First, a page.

The governor said they were happy with the progress so far, due to the rapid pace of response and repair that was ongoing. He said now that things are moving quickly, Florida officials are able to move resources to other areas in need, which DeSantis called “a good sign.” The governor thanked those who traveled from other counties and other states to help with recovery after Hurricane Ian, including the provision of Starlink satellite internet from SpaceX in impacted areas across Florida to help families reconnect during the recovery process.
Detailing donations for recovery, DeSantis said $37 million had been donated to Florida’s disaster program. Money from the fund will go toward helping storm victims recover, as well as giving funds to response organizations that will help rebuild damaged areas, such as Team Rubicon, according to DeSantis.
Florida Dept. of Emergency Management Dir. Kevin Guthrie spoke next. He thanked his fellow department and state agency leaders for their help with restoring Florida communities after the storm.
“More than 4,900 mission requests have been put into the Department of Emergency Management,” Guthrie said. “About 4,000 have been completed and the rest are being processed as quick as we can.”
Guthrie said the speed was due to the high level of coordination between state and federal agencies to respond to the storm’s impacts. Millions of bottles of water and meals had been delivered to residents in need, according to Guthrie, in addition to ice and generators. He said water restoration efforts in Lee County had gone swiftly, and that in 48 hours system restoration had been up to 100%.
Wastewater is the next step in the process, with “hundreds of pumps deployed on lift stations” across the area. There were also 11 fuel depots set up for responders. Guthrie also said those who lost important documents such as licenses or birth certificates could get assistance from agents deployed in the field to handle impact needs.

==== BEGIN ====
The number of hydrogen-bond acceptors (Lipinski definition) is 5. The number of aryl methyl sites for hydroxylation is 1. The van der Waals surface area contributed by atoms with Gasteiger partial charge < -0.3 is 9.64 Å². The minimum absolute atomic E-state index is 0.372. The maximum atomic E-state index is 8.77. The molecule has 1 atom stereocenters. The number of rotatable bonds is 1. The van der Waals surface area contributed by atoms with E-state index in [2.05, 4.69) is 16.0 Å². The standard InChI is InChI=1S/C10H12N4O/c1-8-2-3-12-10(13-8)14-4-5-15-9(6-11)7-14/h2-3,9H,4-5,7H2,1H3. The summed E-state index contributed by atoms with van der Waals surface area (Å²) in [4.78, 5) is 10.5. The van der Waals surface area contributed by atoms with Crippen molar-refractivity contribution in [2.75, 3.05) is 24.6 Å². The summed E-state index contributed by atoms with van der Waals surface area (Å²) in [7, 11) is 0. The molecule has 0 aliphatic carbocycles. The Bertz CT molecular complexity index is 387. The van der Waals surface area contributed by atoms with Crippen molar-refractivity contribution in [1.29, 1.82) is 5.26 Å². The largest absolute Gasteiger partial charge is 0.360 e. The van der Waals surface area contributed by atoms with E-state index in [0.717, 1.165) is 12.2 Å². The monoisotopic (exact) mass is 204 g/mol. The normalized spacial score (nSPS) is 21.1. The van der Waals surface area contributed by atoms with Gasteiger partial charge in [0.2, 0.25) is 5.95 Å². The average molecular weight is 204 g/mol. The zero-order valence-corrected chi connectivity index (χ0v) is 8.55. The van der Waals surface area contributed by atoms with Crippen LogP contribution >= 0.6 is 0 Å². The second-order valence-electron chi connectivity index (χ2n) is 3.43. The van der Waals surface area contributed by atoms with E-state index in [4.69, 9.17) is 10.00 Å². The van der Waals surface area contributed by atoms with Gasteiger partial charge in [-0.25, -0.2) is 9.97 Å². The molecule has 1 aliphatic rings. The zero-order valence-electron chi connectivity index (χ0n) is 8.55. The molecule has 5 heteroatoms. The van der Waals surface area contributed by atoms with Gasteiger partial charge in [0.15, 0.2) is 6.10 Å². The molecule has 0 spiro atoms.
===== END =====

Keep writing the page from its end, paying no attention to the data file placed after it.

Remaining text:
He also mentioned the Blue Roof program deployed by the Army Corps of Engineers, which was in place in parts of Florida to install roofs “for free” on homes damaged by Hurricane Ian.
“If somebody comes to your house and says ‘I’m here with the U.S. Army Corps to install a roof on your house, I need $500, I need anything more than one penny,’ you tell them to pack sand, turn around, and leave,” Guthrie said. “It is free. Do not fall into that.” He thanked the governor’s leadership during storm recovery.
Shawn Hamilton, Secretary of the Florida Department of Environmental Protection, spoke after Guthrie, saying they were working to get clean water and debris removal handled, and that DEP would be monitoring water quality going forward.
Department of Economic Opportunity Sec. Dane Eagle spoke after Hamilton, reminding residents that Disaster Unemployment Assistance was available for those impacted by the storm.
DeSantis returned to the podium, discussing the recently enacted gas tax holiday in Florida for the month of October.
“We have the fifth lowest gas prices in the country right now,” DeSantis said. “And I actually saw it in different places I was driving, I don’t know where, so I don’t want to send a crowd. But I actually saw it at $2.99, I have not seen gas under $3 in a long time, certainly not since January 20, of a year and a half ago. That’s just the nature of it.”
He said other tax relief efforts in the state were underway and reiterated his proposal to make items for childcare tax free permanently during the 2023 legislative session. DeSantis also mentioned recent moves to lower toll road fees for Florida drivers to “lessen the burden of sustained, runaway inflation.”